For the black community of Lonoke and central Lonoke County, the name Frank T. Bunton is synonymous with Carver High School, education and the future. Bunton’s legacy was honored when the Lonoke City Council voted in March 2012 to re-name Ferguson Street as Frank T. Bunton Street.
Dedication of the street by the new name will be held 10 a.m. Saturday, July 6, at 500 Frank T. Bunton Street, the former campus of Carver High School where Bunton served for 20 years. There will also be a plaque dedication honoring M.O. Livingston, who succeeded Bunton as principal. The original school stood near the current site of St. Paul Baptist Church.
The dedication is part of the triennial Carver High School Reunion
According to information collected from the Carver Alumni Association and accounts in the Lonoke Democrat, George Washington Carver High School began in the mid-40s as the Lonoke Colored School. It marked the end of “wing schools,” schools held on farms for black students, and opened the way to black students continuing their education beyond elementary school.
While high school was available, it meant either a daily trip to Little Rock or moving in with obliging family or friends near the school.
Bunton moved from Star City to Lonoke during World War II to teach at the school with two other teachers. He is recognized as the force behind turning the school into a full high school.
One of his first decisions as principal was to change the school’s name to one he believed spoke of education and the future, and George Washington Carver School was chosen.
Under Bunton, the school grew, adding another grade each year until the 12th grade was reached; 1950 saw the first graduating class.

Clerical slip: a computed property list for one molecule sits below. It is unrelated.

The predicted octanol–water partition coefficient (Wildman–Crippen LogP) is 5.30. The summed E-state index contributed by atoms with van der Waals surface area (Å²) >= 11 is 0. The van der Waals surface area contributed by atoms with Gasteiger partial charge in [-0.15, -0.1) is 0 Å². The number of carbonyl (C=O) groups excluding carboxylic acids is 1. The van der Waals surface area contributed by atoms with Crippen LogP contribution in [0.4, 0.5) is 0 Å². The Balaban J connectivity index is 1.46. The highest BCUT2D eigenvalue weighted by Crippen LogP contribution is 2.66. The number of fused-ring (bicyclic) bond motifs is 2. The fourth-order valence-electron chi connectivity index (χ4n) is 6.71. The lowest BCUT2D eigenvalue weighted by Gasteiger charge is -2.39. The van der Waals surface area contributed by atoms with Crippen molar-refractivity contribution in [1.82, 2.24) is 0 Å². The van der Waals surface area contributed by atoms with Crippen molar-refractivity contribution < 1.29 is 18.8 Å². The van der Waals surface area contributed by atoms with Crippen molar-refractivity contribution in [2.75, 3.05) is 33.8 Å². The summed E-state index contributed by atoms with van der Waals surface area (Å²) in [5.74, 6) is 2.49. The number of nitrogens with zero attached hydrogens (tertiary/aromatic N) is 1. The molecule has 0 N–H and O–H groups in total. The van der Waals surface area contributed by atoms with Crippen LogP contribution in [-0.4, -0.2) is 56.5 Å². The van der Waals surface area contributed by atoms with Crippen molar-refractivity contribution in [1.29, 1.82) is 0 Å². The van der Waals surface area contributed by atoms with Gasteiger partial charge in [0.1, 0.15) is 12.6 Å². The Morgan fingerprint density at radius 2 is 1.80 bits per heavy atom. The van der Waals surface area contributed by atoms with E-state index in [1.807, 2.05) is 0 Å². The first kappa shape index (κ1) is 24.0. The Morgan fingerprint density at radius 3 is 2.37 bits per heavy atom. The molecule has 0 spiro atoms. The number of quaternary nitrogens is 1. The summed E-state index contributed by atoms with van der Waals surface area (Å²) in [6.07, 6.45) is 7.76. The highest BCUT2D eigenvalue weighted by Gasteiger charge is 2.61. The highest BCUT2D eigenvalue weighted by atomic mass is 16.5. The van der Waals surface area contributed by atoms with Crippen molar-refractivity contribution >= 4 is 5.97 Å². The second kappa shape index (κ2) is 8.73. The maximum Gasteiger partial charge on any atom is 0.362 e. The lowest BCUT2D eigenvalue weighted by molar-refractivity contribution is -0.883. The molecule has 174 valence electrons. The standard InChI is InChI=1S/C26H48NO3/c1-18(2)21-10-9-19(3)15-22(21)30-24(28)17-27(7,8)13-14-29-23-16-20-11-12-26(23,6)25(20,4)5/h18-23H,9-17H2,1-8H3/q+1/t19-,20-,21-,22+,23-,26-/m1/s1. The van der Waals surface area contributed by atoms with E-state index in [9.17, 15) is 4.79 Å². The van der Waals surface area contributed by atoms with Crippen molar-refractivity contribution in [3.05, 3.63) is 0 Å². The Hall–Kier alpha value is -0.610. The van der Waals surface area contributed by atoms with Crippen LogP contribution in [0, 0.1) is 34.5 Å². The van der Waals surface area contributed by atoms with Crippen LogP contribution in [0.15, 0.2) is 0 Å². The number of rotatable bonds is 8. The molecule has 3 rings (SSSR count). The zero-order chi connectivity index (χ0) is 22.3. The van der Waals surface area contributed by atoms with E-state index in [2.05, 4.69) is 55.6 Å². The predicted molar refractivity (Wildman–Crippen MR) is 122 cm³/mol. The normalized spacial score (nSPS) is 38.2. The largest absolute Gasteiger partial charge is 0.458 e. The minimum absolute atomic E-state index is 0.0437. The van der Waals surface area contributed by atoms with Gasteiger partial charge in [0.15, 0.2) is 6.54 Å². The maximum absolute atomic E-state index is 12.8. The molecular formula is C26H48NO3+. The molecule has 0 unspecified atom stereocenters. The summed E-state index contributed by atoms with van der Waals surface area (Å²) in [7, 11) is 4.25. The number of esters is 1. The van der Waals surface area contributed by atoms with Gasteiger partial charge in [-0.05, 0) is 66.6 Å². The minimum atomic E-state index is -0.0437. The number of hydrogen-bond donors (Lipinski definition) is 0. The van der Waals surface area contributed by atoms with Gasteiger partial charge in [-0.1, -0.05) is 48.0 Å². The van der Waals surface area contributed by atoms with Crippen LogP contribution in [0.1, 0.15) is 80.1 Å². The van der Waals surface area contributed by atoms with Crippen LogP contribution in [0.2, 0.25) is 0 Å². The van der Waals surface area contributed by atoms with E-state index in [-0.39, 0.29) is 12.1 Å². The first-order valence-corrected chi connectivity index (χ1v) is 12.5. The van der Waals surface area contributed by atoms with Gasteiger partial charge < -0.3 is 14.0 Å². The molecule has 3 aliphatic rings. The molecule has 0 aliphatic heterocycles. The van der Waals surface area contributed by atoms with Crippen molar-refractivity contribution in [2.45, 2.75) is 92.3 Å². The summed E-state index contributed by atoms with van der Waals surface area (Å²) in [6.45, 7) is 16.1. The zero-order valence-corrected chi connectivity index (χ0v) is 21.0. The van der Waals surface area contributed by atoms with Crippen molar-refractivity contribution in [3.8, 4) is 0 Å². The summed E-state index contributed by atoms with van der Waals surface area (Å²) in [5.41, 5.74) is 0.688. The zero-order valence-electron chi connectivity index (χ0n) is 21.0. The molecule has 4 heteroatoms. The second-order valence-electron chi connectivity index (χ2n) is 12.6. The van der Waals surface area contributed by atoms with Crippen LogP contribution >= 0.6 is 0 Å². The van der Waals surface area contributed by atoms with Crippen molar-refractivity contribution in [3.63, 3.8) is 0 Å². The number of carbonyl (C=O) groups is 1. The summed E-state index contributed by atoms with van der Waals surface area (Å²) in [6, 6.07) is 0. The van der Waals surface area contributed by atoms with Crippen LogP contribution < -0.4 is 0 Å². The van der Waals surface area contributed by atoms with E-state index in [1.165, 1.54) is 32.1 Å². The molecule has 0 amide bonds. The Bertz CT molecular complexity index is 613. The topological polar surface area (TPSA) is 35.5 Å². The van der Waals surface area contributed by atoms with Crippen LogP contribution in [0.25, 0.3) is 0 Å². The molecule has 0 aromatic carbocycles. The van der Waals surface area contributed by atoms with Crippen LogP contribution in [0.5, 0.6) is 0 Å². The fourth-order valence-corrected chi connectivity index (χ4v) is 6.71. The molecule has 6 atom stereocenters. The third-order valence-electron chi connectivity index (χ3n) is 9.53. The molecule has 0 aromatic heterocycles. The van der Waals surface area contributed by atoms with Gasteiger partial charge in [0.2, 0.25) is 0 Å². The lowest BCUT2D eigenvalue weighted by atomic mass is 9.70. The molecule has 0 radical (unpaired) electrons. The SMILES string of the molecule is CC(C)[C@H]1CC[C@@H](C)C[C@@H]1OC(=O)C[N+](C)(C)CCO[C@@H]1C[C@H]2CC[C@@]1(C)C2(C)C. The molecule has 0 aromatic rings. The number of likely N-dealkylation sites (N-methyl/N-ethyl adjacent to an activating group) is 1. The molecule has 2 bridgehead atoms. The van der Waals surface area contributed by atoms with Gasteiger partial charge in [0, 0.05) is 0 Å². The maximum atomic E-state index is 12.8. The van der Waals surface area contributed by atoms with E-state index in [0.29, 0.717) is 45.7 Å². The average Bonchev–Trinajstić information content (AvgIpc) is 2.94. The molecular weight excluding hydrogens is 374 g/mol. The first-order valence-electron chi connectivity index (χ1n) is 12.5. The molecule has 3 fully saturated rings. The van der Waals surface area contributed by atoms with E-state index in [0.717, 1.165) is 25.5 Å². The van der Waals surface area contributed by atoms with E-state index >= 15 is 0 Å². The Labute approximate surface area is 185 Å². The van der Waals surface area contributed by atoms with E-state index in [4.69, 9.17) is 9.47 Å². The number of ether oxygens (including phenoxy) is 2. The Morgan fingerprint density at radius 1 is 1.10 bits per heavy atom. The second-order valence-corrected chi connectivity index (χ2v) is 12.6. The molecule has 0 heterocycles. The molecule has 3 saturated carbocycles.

Bunton believed that hardship and struggle was to be expected to accomplish anything worthwhile, but he expected to succeed with the help of others.
In the mid-1950s, the original school was destroyed by fire. But the wood structure was replaced by a modern, brick and steel building that still stands.
Until the new school was built, students attended classes in the base of St. Paul church – a two-story building at the time.
When the Lonoke schools were desegregated in 1970, the building continued as a school, for elementary, junior high and middle school. When the current middle school was built, the original Carver High School building became a continuing education facility.
Bunton retired in 1968, he died Aug. 24, 1982.
A 1982 proclamation by then-mayor Jack O. Smith declared that, “Frank Bunton Sr. contributed both spiritually and materially to the growth of this community and is to be commended for his dedication, loyalty and service to God and his fellowman.”
In one of his writings, Bunton wrote, “For successful people, a positive approach to life is as necessary as breathing, but unlike the involuntary act of breathing, being positive is a trained behavioral pattern that must be practiced daily to be perfected … Let us also remember that by being positive, everything we touch will not turn to gold but we can find gold in everything we touch.”